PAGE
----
In this assessment, youâ€ll continue to develop your results-driven, innovation, and problem-solving skills as you explore the importance of ethics in science, discover how to leverage your curiosity to develop creative ideas, and learn how to address problems caused by environmental changes. Youâ€ll also continue to grow your problem-solving and innovation skills as you learn how scientists take contradictory points of view into account while finding ways to protect endangered habitats and species. Youâ€ll explore how scientists use their problem-solving and results-driven skills as they try to break down barriers in the fight against climate change, and how you can use these same skills to grow yourself personally and professionally. Youâ€ll look back at all youâ€ve learned so far and explore how your problem-solving, innovation, and results-driven skills can continue to help you approach difficult issues, consider ideas that others donâ€t see, and stay focused on reaching your goals. Using these skills and applying concepts from this course will help you succeed in any career, whether or not you work in the sciences.
Hoff, M. (2019). Keep an eye on these 2020 conservation issues. https://www.scientificamerican.com/article/keep-an-eye-on-these-2020-conservation-issues/
Solomon, S. (2019). The discovery of the Antarctic ozone hole. https://www.nature.com/articles/d41586-019-02837-5
This assessment gives you an opportunity to practice your problem-solving skills and you will do this by evaluating the feasibility and impact of individual and global actions that can be taken to limit climate change and selecting the best solutions. It will show that you can identify a problem and examine possible solutions. You will be able to apply what youâ€ve learned about the environment and climate change to the decisions you make in your daily life, solving a larger problem like climate change by contributing on an individual level. You will also have the opportunity to consider broader changes at a global level that can impact climate change. Problem solving is a universal skill and one you will continue to refine as you progress throughout your career. This assessment asks you to use what youâ€ve learned throughout the course about solving real-world problems with science.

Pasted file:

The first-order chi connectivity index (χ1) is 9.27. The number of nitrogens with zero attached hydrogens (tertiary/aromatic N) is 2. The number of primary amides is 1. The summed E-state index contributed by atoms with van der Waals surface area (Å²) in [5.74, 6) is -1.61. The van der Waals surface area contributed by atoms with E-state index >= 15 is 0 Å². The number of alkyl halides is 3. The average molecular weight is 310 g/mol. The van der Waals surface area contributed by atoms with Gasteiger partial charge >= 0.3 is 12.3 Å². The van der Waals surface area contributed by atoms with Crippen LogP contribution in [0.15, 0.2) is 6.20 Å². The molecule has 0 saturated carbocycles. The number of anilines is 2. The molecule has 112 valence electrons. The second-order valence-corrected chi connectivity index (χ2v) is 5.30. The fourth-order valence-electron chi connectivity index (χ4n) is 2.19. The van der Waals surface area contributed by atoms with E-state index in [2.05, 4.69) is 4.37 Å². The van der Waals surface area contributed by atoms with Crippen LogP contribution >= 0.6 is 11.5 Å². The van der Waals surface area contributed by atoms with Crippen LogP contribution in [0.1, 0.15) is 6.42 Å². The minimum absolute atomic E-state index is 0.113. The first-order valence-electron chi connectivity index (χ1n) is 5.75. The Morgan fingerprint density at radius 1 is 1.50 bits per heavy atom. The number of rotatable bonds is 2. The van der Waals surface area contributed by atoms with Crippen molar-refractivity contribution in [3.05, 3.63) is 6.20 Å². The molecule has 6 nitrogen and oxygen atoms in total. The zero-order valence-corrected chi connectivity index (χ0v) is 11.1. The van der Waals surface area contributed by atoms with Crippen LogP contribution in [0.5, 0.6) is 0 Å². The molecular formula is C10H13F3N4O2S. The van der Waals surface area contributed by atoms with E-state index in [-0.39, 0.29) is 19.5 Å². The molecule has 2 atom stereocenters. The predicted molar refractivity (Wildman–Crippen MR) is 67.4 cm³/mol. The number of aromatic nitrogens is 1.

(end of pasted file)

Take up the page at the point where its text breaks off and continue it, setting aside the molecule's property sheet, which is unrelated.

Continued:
This assessment has two parts:
For this assessment, use the information you gleaned by determining your carbon footprint from the EPA’s Carbon Footprint Calculator.
Review this scenario:
You are a junior researcher at a consulting firm that deals mainly with how world governments can effectively respond to climate change. Climate experts agree that changing our individual consumption habits can make a difference, but they also stress that climate change must be addressed as well through government policy. However, all climate policies come with their own costs and benefits; for example, greatly reducing economic development in growing countries could have dramatic human costs.
Youâ€ve also been asked to model different global policy approaches to climate change. These approaches will be presented to you as three different situations in which some policies are favored over others. After modeling these situations, you will assess the projected temperature and then suggest additional policies to keep the overall rise within 2â„ƒ. Climate scientists agree that limiting temperature rise to this amount will help us avoid the worst effects of climate change.
Finally, you will write the results of your modeling and your recommendations for keeping climate change in check.
Use the Carbon Footprint and Climate Change Assessment Template [DOCX] to complete this assessment.
Follow these steps to complete Part 1:
Follow these steps to complete Part 2:
You will have two deliverables for this assessment:
Your submission should meet the following requirements:
By successfully completing this assessment, you will demonstrate your proficiency in the course competencies through the following assessment scoring guide criteria: